the  mealie  field.  Towards  morning  we  were 
roused  from  troubled  sleep  by  frightful  yells 
and  lamentations,  a  sort  of  dismal  chant 
broken  by  long  sobbing  wails.  It  was 
really  a  blood-curdling  sound,  and  for  some 
moments  we  were  afraid  to  move  or  speak. 
At  last,  seeing  that  our  natives  were  paying 
little  or  no  attention  to  it,  we  made  inquiries, 
and  found  that  one  of  the  inhabitants  of  the 
kraal  had  just  died,  and  that  his  people  were 
keening  over  him,  much  as  mourners  do  in 
Ireland.  As  we  got  up  we  were  requested 
to  retire  to  a  distant  corner  of  the  kraal,  and 
not  to  cross  the  path  along  which  the  body 
was  to  be  carried.  It  was  borne  away  in  a 
very  ingenious  sort  of  wicker  -  work  coffin, 
made  of  reeds  and  rushes. 

After  some  little  trouble  we  secured  a 
pail  of  water,  retired  into  the  mealies,  and 
made  a  rapid  toilet,  whilst  the  men  boiled 
some  cocoa.     When  we  had  partaken  of  this 


we  could  do  nothing  but  wait  patiently  till 
our  missing  boy  and  his  load  had  been  found 
— we  had  been  obliged  to  send  a  runner  back 
to  'Mpanda's  to  hunt  him  up.  Our  diffi- 
culties were  a  good  deal  increased  by  the 
fact  that  neither  Dr.  Glanville  nor  Mr. 
Sutton  could  speak  a  word  of  the  language. 
We  three  knew  only  just  enough  to  ask  for 
water,  or  a  fire,  or  one  or  two  other  things. 
Again  it  was  Sister  Aimee  who  saved  the 
situation  by  being  able  to  talk  Portuguese. 
We  found  to  our  joy  that  three  or  four 
of  our  carriers  were  Portuguese  speaking 
natives,  so  these  boys  acted  as  interpreters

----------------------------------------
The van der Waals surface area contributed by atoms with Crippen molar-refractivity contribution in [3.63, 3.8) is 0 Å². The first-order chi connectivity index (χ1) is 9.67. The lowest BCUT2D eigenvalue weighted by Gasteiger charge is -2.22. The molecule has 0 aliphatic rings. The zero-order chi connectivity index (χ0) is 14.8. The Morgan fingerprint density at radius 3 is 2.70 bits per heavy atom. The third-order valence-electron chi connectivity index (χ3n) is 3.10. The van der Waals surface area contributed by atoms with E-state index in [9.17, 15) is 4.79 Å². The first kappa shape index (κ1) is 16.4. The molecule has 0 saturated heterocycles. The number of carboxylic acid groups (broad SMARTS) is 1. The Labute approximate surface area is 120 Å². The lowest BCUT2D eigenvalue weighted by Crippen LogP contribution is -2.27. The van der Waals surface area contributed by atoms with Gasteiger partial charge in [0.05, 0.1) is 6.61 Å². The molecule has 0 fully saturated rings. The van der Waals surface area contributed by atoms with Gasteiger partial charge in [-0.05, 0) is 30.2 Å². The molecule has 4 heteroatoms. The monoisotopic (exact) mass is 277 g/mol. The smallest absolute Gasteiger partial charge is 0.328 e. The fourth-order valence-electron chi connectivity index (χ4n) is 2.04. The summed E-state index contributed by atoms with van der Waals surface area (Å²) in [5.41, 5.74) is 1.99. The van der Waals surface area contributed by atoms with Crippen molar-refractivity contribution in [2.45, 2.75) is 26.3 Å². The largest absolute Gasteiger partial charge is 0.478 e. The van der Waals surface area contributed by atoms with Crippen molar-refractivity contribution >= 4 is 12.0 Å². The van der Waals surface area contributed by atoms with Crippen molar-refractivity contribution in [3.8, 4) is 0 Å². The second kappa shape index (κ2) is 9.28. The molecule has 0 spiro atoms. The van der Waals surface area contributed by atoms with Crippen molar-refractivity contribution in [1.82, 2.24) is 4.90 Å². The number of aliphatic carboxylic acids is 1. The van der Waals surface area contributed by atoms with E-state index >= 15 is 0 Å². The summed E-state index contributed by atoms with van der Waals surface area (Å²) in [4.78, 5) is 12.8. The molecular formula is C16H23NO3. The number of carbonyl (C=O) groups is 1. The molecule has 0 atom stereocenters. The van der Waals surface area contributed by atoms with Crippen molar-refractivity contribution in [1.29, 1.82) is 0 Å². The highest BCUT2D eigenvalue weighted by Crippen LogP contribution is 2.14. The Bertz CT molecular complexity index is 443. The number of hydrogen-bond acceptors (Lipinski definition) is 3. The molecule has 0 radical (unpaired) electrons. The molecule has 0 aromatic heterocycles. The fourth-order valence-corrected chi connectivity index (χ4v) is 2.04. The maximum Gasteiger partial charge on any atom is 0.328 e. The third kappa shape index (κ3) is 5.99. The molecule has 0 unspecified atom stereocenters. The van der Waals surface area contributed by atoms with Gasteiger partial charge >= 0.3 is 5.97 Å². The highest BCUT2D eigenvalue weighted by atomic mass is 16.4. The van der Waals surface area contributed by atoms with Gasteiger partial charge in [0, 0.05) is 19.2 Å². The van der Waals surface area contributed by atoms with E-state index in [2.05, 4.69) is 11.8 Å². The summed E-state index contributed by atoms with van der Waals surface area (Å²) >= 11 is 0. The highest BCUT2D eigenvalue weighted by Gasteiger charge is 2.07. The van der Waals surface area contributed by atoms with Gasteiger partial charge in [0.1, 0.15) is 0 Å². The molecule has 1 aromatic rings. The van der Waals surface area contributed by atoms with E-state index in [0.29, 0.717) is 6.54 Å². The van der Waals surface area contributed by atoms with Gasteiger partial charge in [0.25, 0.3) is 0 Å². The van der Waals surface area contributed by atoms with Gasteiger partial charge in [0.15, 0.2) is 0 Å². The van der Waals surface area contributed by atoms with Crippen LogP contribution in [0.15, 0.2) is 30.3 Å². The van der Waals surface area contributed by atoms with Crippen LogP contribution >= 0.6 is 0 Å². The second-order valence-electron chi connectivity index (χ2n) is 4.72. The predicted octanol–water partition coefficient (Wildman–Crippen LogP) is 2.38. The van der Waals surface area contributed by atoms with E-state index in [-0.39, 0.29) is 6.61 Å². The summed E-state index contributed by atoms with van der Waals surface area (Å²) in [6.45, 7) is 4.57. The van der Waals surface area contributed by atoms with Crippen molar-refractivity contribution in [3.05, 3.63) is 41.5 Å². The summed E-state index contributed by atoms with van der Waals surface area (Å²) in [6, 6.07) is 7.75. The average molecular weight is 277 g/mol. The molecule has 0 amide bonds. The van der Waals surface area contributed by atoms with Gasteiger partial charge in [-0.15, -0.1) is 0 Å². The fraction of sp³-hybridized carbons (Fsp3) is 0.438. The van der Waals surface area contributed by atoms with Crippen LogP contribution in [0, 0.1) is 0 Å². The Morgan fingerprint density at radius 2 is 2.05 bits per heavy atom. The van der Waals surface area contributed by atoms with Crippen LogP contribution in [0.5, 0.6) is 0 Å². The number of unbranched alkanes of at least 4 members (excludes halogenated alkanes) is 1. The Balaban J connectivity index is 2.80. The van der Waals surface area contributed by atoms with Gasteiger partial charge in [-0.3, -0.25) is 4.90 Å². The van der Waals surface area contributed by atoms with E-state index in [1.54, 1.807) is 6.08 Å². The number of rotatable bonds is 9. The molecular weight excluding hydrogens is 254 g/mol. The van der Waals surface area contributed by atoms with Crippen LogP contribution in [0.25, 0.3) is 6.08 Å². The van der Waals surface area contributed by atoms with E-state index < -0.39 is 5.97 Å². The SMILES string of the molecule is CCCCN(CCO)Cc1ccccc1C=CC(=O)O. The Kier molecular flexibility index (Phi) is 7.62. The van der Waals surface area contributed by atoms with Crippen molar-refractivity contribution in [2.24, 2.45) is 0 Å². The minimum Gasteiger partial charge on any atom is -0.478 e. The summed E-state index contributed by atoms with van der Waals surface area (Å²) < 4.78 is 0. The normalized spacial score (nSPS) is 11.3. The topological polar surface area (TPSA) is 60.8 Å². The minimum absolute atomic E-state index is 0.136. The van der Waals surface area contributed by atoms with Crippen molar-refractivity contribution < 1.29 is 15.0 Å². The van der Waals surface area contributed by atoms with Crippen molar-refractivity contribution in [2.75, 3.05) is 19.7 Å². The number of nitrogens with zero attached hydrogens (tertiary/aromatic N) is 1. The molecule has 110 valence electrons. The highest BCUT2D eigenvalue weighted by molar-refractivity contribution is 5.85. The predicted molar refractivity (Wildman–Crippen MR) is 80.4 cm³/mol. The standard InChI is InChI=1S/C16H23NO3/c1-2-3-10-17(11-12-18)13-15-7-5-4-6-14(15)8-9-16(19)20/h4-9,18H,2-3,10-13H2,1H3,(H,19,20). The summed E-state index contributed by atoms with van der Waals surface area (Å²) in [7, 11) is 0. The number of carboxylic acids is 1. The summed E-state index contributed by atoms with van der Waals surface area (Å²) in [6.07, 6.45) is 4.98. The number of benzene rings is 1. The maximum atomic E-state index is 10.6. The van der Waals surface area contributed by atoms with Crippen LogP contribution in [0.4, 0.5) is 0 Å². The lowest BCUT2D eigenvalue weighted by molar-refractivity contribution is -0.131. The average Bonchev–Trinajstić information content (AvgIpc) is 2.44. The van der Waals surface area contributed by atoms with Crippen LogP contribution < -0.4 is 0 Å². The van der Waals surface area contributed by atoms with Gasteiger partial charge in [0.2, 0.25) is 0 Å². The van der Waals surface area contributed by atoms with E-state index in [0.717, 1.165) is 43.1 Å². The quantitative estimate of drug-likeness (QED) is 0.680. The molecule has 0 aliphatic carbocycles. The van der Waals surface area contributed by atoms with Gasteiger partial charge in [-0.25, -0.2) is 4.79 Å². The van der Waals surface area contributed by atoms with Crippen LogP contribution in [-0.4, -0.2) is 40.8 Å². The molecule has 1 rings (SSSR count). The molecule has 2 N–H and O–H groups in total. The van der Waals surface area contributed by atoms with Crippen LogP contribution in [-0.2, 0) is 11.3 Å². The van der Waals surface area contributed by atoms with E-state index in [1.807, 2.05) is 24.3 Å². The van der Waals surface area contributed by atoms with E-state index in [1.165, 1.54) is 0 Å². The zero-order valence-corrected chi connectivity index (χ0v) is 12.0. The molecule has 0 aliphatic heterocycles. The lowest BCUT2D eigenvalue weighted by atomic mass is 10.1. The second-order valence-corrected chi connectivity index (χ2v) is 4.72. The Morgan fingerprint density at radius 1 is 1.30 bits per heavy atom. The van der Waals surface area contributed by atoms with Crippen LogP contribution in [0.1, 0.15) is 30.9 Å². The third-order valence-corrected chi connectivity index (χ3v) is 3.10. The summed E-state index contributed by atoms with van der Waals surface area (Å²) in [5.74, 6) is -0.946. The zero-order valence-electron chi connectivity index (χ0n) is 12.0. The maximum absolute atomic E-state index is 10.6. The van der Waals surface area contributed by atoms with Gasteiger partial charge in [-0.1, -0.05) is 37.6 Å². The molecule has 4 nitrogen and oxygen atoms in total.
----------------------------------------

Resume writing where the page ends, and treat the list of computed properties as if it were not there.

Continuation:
between  us  and  the  other  natives. 

It  was  quite  ten  o'clock  before  we  could 
make  a  real  start ;  however,  once  off,  we  did 
a  good  day's  march  over  rough,  uninteresting 
ground.  We  halted  for  a  few  minutes  every 
hour  or  so,  walking  on  these  Kaffir  paths 
being  very  tiring.  They  are  so  narrow,  and 
the  grass  on  either  side  so  tall,  that  there 
might  easily  be  a  number  of  people  a  few 
yards   in   front  of  you,   and  yet  you  might 


walk  for  hours  quite  unaware  of  their 

At  the  first  large  kraal  that  we  came  to, 
all  the  village  turned  out  to  look  at  us,  we 
being  the  first  white  women  they  had  seen. 
They  presented  us  with  a  large  jar  of 
"chuali,"  or  native  beer,  which  our  carriers 
drank,  and  in  return  we  gave  them  some 
beads.  It  is  not  considered  etiquette  to  pass 
through  any  of  these  native  villages  without 
giving  the  chief  a  present  of  some  kind — 
a  few  u  beads  "  or  a  stretch  of  "  limbo  "  will 
do.  A  stretch  is  measured  by  holding  out 
both  arms  as  far  as  you  can,  and  measuring 
from  finger-tip  to  finger-tip.  Roughly  speak- 
ing, one  gives  about  two  yards.  With  this 
we  could  buy  a  good  deal  of  meal  from 
natives,  who  preferred  it  to  money. 

Soon  after  we  left  this  kraal  we  found  the 
path  very  rough,  and  the  walking  difficult  ; 
the  heat  also  became  intense ;  and,  being 
unused  to  marching,  we  began  to  get  very 
weary.  At  about  three  o'clock  we  came  to 
another    large    village,    and    found,    to   our 

126  AD  VENTURES  chap. 

regret,  that  the  natives  would  go  no  farther, 
and  that  we  should  have  to  spend  the  night 
there.  These  kraals  are  very  dirty  and 
noisy.  After  a  delightful  bath  in  the 
Pungw6,  during  which  we  kept  in  shallow 
water  looking  out  for  crocodiles,  we  felt 
much  revived,  and  set  to  work  and  cooked 
quite  a  splendid  dinner  of  eggs  and  fowl 
procured  from  the  natives.  Our  boys  made 
a  sort  of  "lean-to"  with  a  few  poles,  grass, 
and  their  loads.  We  had  a  fairly  good 
night,  but  found  the  ground  very  hard ;  and 
the  lions  were  so  near,  that  we  could  hear 
the  pig-like  grunt  they  make  when  they  are 
hunting.  By  this  time  we  were  so  accus- 
tomed to  them  that  we  were  much  less 
terrified  of  them,  and  almost  began  to  look 
upon  them  as  bores  that  kept  one  awake 
when  one  was  sleepy. 

The  next  morning  we  got  off  fairly  early. 
The  men  were  very  lazy,  and  we  had  to